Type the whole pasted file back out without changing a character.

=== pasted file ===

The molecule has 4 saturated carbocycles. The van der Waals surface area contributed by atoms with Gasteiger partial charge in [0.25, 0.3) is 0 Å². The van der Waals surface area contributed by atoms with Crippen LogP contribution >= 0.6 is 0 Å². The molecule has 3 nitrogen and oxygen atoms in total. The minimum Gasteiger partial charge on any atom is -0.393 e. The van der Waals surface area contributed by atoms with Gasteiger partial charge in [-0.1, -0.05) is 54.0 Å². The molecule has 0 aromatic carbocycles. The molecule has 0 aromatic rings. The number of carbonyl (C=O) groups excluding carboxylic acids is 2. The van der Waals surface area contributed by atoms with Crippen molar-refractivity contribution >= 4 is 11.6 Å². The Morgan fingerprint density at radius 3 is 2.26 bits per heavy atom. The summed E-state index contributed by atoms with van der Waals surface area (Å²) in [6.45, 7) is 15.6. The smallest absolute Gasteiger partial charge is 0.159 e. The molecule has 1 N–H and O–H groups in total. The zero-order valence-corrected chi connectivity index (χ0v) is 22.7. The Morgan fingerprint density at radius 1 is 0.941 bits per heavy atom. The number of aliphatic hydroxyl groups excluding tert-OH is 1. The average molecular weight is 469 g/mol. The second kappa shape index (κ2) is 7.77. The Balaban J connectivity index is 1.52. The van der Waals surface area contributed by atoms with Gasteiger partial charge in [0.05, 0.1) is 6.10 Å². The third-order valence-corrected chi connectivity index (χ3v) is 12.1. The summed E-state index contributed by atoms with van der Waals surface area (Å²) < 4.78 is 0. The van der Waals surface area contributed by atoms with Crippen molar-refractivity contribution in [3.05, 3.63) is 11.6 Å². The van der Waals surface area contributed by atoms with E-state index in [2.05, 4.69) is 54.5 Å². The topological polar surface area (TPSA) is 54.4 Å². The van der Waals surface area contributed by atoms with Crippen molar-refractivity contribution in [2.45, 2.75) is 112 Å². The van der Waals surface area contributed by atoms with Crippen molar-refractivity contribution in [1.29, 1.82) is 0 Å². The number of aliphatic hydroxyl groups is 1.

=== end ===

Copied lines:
The molecule has 4 saturated carbocycles. The van der Waals surface area contributed by atoms with Gasteiger partial charge in [0.25, 0.3) is 0 Å². The van der Waals surface area contributed by atoms with Crippen LogP contribution >= 0.6 is 0 Å². The molecule has 3 nitrogen and oxygen atoms in total. The minimum Gasteiger partial charge on any atom is -0.393 e. The van der Waals surface area contributed by atoms with Gasteiger partial charge in [-0.1, -0.05) is 54.0 Å². The molecule has 0 aromatic carbocycles. The molecule has 0 aromatic rings. The number of carbonyl (C=O) groups excluding carboxylic acids is 2. The van der Waals surface area contributed by atoms with Crippen molar-refractivity contribution >= 4 is 11.6 Å². The Morgan fingerprint density at radius 3 is 2.26 bits per heavy atom. The summed E-state index contributed by atoms with van der Waals surface area (Å²) in [6.45, 7) is 15.6. The smallest absolute Gasteiger partial charge is 0.159 e. The molecule has 1 N–H and O–H groups in total. The zero-order valence-corrected chi connectivity index (χ0v) is 22.7. The Morgan fingerprint density at radius 1 is 0.941 bits per heavy atom. The number of aliphatic hydroxyl groups excluding tert-OH is 1. The average molecular weight is 469 g/mol. The second kappa shape index (κ2) is 7.77. The Balaban J connectivity index is 1.52. The van der Waals surface area contributed by atoms with Gasteiger partial charge in [0.05, 0.1) is 6.10 Å². The third-order valence-corrected chi connectivity index (χ3v) is 12.1. The summed E-state index contributed by atoms with van der Waals surface area (Å²) < 4.78 is 0. The van der Waals surface area contributed by atoms with Crippen molar-refractivity contribution in [3.05, 3.63) is 11.6 Å². The van der Waals surface area contributed by atoms with E-state index in [2.05, 4.69) is 54.5 Å². The topological polar surface area (TPSA) is 54.4 Å². The van der Waals surface area contributed by atoms with Crippen molar-refractivity contribution in [2.45, 2.75) is 112 Å². The van der Waals surface area contributed by atoms with Crippen molar-refractivity contribution in [1.29, 1.82) is 0 Å². The number of aliphatic hydroxyl groups is 1.